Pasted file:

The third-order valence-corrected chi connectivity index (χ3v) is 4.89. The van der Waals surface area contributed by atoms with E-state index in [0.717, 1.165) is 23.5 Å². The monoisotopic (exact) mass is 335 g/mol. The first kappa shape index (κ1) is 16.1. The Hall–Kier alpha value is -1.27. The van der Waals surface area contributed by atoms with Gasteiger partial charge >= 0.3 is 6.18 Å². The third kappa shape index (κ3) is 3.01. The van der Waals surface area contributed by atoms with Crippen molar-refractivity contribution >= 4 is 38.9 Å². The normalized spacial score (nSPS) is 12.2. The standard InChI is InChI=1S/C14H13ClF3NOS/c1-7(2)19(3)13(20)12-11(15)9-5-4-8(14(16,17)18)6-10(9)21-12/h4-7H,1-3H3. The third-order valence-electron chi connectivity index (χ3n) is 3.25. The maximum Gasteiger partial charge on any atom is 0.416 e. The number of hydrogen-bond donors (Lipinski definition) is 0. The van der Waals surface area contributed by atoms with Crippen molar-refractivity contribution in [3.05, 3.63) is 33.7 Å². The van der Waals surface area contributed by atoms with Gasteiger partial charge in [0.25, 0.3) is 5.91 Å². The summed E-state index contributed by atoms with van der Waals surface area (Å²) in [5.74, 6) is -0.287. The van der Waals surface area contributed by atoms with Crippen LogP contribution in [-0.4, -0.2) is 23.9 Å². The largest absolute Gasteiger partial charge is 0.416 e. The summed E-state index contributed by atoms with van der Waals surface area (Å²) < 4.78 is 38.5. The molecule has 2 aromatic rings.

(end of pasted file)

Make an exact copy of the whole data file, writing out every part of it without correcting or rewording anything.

The third-order valence-corrected chi connectivity index (χ3v) is 4.89. The van der Waals surface area contributed by atoms with E-state index in [0.717, 1.165) is 23.5 Å². The monoisotopic (exact) mass is 335 g/mol. The first kappa shape index (κ1) is 16.1. The Hall–Kier alpha value is -1.27. The van der Waals surface area contributed by atoms with Gasteiger partial charge >= 0.3 is 6.18 Å². The third kappa shape index (κ3) is 3.01. The van der Waals surface area contributed by atoms with Crippen molar-refractivity contribution >= 4 is 38.9 Å². The normalized spacial score (nSPS) is 12.2. The standard InChI is InChI=1S/C14H13ClF3NOS/c1-7(2)19(3)13(20)12-11(15)9-5-4-8(14(16,17)18)6-10(9)21-12/h4-7H,1-3H3. The third-order valence-electron chi connectivity index (χ3n) is 3.25. The maximum Gasteiger partial charge on any atom is 0.416 e. The number of hydrogen-bond donors (Lipinski definition) is 0. The van der Waals surface area contributed by atoms with Crippen molar-refractivity contribution in [3.05, 3.63) is 33.7 Å². The van der Waals surface area contributed by atoms with Gasteiger partial charge in [0.25, 0.3) is 5.91 Å². The summed E-state index contributed by atoms with van der Waals surface area (Å²) in [5.74, 6) is -0.287. The van der Waals surface area contributed by atoms with Crippen LogP contribution in [-0.4, -0.2) is 23.9 Å². The largest absolute Gasteiger partial charge is 0.416 e. The summed E-state index contributed by atoms with van der Waals surface area (Å²) < 4.78 is 38.5. The molecule has 2 aromatic rings.